At Sports Illustrated, Tim Layden tells the story of middle-distance runner Gabriele “Gabe” Grunewald, who discovered in 2009 that she had a very rare form of cancer, adenoid cystic carcinoma (ACC), which is found primarily in the salivary glands and for which there is no standard of care. Then 22, she was on the verge of winning a Big Ten title and about to launch her professional running career. So they removed the tumor and she fought ACC.
“It all marked the beginning of Gabe’s life with cancer, not the end,” writes Layden. Within less than a decade, cancer has come back in different forms — again and again and again. Through it all, Gabe keeps running.
Since that morning in Tempe, cancer had come back three times. First there was thyroid cancer in 2010, just a year after her initial diagnosis. This was an entirely different kind of cancer, which at first confused everybody (but which now seems like a footnote). In the days between those first two cancers, Gabe, now 31, had lived—and run—voraciously. She learned that ACC five-year survival rates are very high (approximately 89%), and she attacked those five years. “Just fit in everything I can,” Gabe says. She procured that extra year of eligibility and took a whopping 10 seconds off her 1,500-meter PR, down to 4:12.06. She finished second at the Big Ten championship, second at the NCAAs and scored a modest pro contract with Brooks. Justin was away at medical school, in Duluth, so she also stayed out a little later, drank a little more beer and a little more red wine, escaping and experiencing a life she’d avoided in her past. “Sometimes those nights ended in tears and drama,” she says, “because I would get emotional about everything.” She had surgery on the thyroid cancer that fall, followed by one treatment with radioactive iodine, and then she bounced back quickly.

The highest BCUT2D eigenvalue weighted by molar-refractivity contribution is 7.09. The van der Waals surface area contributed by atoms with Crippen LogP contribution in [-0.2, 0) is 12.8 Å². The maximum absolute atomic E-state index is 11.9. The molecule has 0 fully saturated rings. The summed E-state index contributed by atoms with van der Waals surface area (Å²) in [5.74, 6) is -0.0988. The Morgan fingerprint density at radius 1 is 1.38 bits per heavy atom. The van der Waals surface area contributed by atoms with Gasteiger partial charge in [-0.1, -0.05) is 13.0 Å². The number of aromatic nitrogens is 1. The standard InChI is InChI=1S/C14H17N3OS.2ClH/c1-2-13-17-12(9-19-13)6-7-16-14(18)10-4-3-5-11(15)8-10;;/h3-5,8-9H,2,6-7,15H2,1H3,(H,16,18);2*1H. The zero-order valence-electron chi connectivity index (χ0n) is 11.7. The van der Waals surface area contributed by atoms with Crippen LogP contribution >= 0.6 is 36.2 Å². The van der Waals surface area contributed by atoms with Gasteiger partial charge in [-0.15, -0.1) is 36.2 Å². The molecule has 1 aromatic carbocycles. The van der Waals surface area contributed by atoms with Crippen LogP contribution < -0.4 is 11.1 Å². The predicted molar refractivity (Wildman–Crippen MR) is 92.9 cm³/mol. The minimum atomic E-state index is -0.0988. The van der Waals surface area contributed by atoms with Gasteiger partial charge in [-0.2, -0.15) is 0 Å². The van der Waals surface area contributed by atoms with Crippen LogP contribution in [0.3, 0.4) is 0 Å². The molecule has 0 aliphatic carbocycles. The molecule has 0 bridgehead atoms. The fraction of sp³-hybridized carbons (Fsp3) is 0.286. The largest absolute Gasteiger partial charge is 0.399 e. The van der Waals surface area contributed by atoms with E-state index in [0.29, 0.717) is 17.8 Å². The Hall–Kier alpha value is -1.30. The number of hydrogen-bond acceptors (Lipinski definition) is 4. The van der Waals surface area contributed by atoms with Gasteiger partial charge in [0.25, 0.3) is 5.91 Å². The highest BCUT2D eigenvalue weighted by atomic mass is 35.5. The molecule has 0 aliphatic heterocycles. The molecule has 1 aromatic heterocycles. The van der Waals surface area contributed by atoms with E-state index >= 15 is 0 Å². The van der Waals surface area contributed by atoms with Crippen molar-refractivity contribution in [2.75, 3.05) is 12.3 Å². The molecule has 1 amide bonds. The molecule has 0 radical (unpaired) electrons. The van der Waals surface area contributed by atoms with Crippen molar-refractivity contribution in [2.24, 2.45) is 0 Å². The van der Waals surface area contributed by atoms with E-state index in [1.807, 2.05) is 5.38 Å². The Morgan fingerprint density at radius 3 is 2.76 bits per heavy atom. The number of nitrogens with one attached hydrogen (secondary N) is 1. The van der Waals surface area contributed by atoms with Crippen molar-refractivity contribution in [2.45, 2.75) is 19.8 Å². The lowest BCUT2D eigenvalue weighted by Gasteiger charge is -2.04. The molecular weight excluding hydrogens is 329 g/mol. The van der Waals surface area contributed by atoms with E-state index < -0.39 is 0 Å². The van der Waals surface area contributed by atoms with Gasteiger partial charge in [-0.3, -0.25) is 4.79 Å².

The big cancer, ACC, stayed away for seven years, and in that time Gabe carved out a career as a solid professional middle-distance runner. She finished fourth in the 1,500 meters at the 2012 Olympic trials, ran a personal best in the same event in ‘13 (4:01.48; only 10 American women have ever run faster) and won the indoor 3,000-meter national title in ‘14.